One of the side characters I identified most with is Mae, the secret mom hacker, whose kids make her vulnerable to LaRoux. It's so true that your kids are your biggest weakness... Another character who stood out to me was the scientist Sanjana. I would have liked to see more of her since she's a tough, defiant woman and one of the few adults who helps the group of radical teens. What stands out about this book is the discussion around different emotions and sacrifice. While the characters do discuss these topics, the small interruptions in narrative, similar to the previous novels, also explore these emotions and even what it means to be human and to care about humanity.

The pace in this novel is possibly the fastest of the series what with LaRoux Industries having a countdown to some horrifying plan, and Gideon and Sofia seeming to be a step behind in thwarting it. Their flirty banter and comic escapades at times gives the reader a break from the high risk of discovery for Gideon and Sofia and their fight against LaRoux Industries. A high point in the book is when we get to observe the six main characters in the series join together in a weird but enthralling kismet of fate, and experience a devastating plot twist that changes everyone's plans. Then it's a dystopian battle for the end reminiscent of The Hunger Games at Snow's mansion, except the enemy isn't "Snow" like you would expect. Shocking. Twisted. I couldn't put this book down! That final plot twist...wow. I don't think I really saw that coming? Possibly the most thing that frustrated me at the end was how I was still craving what happened. I wanted more resolution. I wanted more books, what happened to the characters...Probably this is a really good thing for an author. Total book hangover at the end that I had trouble starting other books for a few days.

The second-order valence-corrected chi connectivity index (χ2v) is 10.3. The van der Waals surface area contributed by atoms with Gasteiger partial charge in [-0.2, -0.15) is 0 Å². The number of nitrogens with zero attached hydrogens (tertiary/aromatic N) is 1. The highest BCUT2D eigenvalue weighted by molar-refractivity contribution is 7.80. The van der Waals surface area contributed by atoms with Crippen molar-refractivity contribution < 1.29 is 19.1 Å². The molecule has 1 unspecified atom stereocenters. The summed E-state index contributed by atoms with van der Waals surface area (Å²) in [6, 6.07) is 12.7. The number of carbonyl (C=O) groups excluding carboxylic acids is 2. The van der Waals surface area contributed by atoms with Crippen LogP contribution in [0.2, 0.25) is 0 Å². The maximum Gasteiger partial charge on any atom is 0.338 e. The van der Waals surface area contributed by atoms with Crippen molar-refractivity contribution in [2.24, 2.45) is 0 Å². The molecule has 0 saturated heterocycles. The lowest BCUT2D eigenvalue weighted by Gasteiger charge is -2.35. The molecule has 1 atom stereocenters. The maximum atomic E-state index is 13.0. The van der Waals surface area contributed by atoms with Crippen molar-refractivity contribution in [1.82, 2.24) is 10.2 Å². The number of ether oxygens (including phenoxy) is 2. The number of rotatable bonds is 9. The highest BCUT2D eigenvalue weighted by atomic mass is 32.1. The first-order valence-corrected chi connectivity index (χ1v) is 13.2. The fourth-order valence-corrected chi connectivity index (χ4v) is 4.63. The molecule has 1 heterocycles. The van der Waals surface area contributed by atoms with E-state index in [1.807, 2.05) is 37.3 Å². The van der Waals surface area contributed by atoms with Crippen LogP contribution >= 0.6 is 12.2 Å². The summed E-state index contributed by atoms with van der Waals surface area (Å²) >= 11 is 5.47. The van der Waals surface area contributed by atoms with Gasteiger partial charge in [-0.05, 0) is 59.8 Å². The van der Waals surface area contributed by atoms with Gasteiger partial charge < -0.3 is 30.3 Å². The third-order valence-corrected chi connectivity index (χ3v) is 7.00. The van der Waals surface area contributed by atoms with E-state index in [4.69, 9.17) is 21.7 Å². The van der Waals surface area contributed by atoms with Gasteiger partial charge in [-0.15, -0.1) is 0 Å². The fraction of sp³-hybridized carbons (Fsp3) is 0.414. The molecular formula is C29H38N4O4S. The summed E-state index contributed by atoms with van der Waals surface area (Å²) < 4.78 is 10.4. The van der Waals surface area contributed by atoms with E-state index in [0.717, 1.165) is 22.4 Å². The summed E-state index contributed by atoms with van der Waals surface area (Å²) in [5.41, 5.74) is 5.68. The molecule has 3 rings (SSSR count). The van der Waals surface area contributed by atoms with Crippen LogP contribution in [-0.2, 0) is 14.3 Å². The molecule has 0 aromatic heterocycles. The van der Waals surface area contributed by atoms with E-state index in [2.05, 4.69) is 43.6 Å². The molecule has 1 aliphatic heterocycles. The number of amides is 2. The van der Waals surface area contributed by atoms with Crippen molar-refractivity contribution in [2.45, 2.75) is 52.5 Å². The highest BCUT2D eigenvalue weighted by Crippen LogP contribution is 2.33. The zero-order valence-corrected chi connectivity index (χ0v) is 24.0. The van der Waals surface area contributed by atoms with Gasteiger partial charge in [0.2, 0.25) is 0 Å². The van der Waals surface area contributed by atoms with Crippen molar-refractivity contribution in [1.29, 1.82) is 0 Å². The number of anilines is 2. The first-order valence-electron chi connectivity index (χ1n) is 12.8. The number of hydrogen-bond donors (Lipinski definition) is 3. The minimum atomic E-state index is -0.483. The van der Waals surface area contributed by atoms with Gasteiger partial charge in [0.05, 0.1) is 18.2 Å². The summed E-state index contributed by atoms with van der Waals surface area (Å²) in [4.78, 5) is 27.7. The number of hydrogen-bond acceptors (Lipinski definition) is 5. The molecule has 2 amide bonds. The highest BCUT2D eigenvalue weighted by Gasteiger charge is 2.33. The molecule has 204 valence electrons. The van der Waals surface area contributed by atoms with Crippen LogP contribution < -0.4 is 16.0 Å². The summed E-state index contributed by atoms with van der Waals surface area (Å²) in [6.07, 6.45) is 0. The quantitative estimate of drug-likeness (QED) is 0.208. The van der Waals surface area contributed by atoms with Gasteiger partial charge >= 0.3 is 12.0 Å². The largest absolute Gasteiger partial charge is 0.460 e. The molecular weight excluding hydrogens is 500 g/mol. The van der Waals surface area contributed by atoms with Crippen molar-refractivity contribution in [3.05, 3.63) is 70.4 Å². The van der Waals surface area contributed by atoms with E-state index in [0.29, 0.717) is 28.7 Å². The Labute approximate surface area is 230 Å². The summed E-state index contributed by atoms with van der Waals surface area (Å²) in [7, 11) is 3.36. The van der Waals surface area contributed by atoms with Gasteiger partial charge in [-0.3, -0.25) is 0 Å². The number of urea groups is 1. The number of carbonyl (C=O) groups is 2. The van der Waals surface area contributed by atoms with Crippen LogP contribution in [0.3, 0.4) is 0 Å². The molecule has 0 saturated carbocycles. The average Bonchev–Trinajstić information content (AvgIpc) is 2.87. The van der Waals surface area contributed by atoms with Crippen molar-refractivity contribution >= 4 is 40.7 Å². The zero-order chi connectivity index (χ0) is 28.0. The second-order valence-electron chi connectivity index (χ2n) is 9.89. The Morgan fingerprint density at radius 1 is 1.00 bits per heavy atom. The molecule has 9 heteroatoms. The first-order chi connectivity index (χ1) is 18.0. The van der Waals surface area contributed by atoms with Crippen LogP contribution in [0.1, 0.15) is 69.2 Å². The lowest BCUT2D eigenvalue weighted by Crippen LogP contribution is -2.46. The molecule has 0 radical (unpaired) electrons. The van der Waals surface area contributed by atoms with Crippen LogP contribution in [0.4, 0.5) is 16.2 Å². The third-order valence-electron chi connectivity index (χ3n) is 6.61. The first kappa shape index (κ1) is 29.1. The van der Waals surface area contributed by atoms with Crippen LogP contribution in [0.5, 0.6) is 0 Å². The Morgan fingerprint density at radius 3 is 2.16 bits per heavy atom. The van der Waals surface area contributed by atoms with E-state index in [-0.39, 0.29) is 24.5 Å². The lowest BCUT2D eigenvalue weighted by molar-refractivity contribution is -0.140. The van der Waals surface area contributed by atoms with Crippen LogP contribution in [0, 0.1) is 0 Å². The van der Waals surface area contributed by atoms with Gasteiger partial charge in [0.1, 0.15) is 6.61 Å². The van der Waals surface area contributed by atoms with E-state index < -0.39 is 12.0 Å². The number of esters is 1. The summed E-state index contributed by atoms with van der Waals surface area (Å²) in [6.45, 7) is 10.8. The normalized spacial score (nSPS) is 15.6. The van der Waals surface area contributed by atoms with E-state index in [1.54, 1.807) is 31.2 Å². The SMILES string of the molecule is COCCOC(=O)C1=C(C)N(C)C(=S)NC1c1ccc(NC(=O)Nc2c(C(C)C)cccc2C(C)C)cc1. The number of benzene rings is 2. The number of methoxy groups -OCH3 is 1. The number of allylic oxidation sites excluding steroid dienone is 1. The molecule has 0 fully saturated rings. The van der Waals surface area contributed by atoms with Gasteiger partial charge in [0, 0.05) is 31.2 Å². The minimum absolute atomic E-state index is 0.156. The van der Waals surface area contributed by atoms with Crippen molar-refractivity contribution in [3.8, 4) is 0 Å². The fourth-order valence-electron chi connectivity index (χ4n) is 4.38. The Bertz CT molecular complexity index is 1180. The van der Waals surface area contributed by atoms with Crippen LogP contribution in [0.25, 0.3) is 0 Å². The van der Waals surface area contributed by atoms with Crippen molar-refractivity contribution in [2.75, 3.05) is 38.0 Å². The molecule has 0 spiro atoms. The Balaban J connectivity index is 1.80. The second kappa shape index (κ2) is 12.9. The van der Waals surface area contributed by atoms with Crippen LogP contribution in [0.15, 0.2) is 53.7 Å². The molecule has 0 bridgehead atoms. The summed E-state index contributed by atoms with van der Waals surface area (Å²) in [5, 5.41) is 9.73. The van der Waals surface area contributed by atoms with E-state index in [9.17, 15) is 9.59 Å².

Have you read this series? What did you think? Should I start their newest series ASAP?

Saturday, November 10, 2018

Stacking the Shelves [332]